20 August 2014
Hamilton not a fan of direction of F1
Lewis Hamilton admits he is “not a huge admirer” of the direction F1 is taking despite Mercedes' dominance so far this season
Lewis Hamilton admits he is “not a huge admirer” of the direction F1 is taking despite Mercedes' dominance so far this season.
The new 2014 regulations – featuring 1.6-litre V6 turbo power units and reduced downforce – have seen Mercedes become the team to beat, with Hamilton and team-mate Nico Rosberg winning nine of the opening 11 races between them. However, speaking as part of the Forever Faster campaign by Mercedes team partner PUMA, Hamilton says he wants the cars to be more challenging to drive from a physical point of view.
“Personally, I'm not a huge admirer of the direction that everything's going in, in the sense that the cars get slower every year so physically it's easier for me in the car,” Hamilton said. “Maybe in the hot conditions it's still a challenge, but generally it will take me two race distances to feel the same as I did in my first season.
“As the cars are slower, they have less down-force, they're fast on the straights of course but slower through some corners and that makes a difference. I just feel like Formula One is the pinnacle within the sport, it should be so draining that when you finish the race you should barely be able to get out of the car. And the cars should be the fastest they can be within the boundaries of safety.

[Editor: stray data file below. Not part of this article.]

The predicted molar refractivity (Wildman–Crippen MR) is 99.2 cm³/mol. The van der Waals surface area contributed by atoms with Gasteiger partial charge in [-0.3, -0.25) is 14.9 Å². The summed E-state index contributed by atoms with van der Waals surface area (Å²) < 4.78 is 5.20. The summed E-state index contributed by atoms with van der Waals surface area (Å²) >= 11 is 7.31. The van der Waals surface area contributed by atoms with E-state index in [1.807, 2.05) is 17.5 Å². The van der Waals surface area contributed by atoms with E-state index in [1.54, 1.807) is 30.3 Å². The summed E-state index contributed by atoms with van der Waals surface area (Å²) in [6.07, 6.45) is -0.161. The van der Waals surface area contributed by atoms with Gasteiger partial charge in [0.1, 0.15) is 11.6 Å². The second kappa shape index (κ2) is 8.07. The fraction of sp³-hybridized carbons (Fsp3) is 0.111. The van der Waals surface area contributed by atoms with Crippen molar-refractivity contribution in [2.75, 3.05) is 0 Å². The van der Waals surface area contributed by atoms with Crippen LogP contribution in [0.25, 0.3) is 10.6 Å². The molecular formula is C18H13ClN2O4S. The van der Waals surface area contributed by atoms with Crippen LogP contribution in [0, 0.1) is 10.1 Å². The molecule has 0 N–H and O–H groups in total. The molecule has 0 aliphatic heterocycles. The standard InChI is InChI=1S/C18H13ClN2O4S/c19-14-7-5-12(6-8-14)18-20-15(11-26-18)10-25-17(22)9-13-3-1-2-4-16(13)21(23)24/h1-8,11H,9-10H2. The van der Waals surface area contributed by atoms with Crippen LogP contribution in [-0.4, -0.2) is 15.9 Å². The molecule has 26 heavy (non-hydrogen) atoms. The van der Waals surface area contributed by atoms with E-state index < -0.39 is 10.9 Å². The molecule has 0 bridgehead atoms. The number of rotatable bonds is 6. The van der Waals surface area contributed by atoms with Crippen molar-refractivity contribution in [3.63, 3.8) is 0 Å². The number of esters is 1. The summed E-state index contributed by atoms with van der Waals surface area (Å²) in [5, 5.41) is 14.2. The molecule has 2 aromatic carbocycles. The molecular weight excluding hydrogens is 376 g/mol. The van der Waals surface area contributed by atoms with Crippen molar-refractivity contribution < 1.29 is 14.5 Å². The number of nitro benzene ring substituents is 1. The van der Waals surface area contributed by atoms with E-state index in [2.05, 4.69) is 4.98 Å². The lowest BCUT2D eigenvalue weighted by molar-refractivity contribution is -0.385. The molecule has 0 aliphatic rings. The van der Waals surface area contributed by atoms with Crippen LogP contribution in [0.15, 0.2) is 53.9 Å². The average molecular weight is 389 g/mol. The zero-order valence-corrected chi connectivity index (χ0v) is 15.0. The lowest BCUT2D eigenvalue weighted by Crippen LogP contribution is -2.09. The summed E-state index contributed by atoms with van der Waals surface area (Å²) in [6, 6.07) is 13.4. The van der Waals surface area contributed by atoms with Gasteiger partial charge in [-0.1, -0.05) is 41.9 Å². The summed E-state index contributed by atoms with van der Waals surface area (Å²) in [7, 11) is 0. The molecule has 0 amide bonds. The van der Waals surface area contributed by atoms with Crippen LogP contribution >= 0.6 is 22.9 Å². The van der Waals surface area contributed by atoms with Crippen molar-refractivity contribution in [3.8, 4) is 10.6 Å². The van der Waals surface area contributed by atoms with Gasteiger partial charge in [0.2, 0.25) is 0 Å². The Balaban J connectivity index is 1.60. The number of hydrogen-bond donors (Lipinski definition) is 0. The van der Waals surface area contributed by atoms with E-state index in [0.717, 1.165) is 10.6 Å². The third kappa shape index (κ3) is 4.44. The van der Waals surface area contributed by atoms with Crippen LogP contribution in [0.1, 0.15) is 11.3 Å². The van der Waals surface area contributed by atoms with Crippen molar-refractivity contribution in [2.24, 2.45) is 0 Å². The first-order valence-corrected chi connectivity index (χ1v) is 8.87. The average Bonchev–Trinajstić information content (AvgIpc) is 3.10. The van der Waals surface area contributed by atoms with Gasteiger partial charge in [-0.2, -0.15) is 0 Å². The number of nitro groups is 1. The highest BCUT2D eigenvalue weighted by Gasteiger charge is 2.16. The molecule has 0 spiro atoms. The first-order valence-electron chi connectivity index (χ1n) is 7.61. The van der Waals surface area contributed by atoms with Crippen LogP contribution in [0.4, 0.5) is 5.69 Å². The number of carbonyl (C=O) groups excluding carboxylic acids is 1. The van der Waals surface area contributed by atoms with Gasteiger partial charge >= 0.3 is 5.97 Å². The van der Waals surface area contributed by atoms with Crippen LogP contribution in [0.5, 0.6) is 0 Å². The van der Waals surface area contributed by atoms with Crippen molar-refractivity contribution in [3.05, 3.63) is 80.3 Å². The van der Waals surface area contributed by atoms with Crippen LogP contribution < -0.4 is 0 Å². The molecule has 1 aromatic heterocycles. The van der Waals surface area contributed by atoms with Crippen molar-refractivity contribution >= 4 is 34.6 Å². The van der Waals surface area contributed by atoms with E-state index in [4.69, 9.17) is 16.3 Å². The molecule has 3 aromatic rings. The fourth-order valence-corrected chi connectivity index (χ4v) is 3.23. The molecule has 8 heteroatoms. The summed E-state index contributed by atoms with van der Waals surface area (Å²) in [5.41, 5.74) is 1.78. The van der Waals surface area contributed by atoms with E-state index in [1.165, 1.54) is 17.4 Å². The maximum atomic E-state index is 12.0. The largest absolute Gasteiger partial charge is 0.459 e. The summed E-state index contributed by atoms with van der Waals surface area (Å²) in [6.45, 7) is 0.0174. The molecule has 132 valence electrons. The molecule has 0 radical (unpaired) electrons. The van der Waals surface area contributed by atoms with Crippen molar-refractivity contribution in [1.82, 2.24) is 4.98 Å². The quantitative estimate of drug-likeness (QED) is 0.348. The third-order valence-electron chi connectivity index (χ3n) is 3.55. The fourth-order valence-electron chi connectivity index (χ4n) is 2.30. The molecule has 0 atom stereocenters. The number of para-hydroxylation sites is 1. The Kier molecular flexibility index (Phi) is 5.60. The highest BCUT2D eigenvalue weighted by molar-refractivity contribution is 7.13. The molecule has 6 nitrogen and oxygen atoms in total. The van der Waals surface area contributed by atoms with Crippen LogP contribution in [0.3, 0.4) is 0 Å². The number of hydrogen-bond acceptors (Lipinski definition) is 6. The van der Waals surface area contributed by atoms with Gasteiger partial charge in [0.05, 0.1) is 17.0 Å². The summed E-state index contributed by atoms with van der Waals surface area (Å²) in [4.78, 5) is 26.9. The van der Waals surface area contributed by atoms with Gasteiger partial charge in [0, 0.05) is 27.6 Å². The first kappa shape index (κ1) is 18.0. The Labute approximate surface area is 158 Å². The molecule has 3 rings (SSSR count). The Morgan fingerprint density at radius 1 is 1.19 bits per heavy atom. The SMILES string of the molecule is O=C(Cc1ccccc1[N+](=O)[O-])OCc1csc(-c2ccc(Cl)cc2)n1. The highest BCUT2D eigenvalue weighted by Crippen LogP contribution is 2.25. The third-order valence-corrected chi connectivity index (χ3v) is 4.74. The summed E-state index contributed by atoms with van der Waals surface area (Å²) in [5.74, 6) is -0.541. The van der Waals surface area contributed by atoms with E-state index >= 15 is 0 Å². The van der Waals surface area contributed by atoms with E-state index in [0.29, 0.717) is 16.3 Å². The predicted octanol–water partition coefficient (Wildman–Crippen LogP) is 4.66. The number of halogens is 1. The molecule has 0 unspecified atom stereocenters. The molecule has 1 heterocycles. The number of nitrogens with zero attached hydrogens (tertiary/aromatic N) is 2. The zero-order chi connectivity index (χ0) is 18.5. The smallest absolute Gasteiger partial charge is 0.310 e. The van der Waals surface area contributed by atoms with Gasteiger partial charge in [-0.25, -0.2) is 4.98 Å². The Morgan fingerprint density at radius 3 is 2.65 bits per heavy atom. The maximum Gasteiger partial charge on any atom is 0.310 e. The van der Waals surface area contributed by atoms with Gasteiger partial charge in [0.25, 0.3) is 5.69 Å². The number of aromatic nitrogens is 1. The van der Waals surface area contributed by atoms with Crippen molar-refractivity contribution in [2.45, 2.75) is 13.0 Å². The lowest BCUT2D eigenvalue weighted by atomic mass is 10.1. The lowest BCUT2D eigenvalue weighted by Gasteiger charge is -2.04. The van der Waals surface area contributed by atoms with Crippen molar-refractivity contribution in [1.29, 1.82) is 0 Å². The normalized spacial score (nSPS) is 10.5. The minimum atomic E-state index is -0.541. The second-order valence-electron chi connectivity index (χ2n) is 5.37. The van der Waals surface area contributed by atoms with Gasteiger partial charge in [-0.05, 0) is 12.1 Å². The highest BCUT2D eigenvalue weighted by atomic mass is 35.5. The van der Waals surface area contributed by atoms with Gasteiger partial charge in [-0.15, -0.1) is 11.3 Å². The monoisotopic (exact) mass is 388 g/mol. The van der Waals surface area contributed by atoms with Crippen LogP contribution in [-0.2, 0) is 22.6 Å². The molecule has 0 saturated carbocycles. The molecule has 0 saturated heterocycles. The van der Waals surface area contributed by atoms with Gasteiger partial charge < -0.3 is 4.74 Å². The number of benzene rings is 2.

“However, our sport also has to stay relevant and some of the technologies that have been brought in such as the energy recovery systems, which we can see being used on road cars, are definitely a positive step.”
However, Hamilton is comfortable with the sport attempting to improve the show for fans and opting for regulations which can lead to more overtaking.
“Yes, it is definitely more entertaining for the fans to watch in that sense. The problem is you can't follow in F1 because the downforce of the car behind is interrupted. What I really think we should do is have much more stickier tyres, maybe a little bit less downforce and then, perhaps, we might be able to follow closer.
“But then again if you think about in late 80's that's what they had, they had big tyres and less down-force but they still couldn't follow that so I don't really know what the solution is. DRS enables people to get close and overtake which is great, but sometimes DRS is all it takes to overtake at the beginning of the straight and then you're gone which is not so realistic. It should be harder and more of a challenge.”
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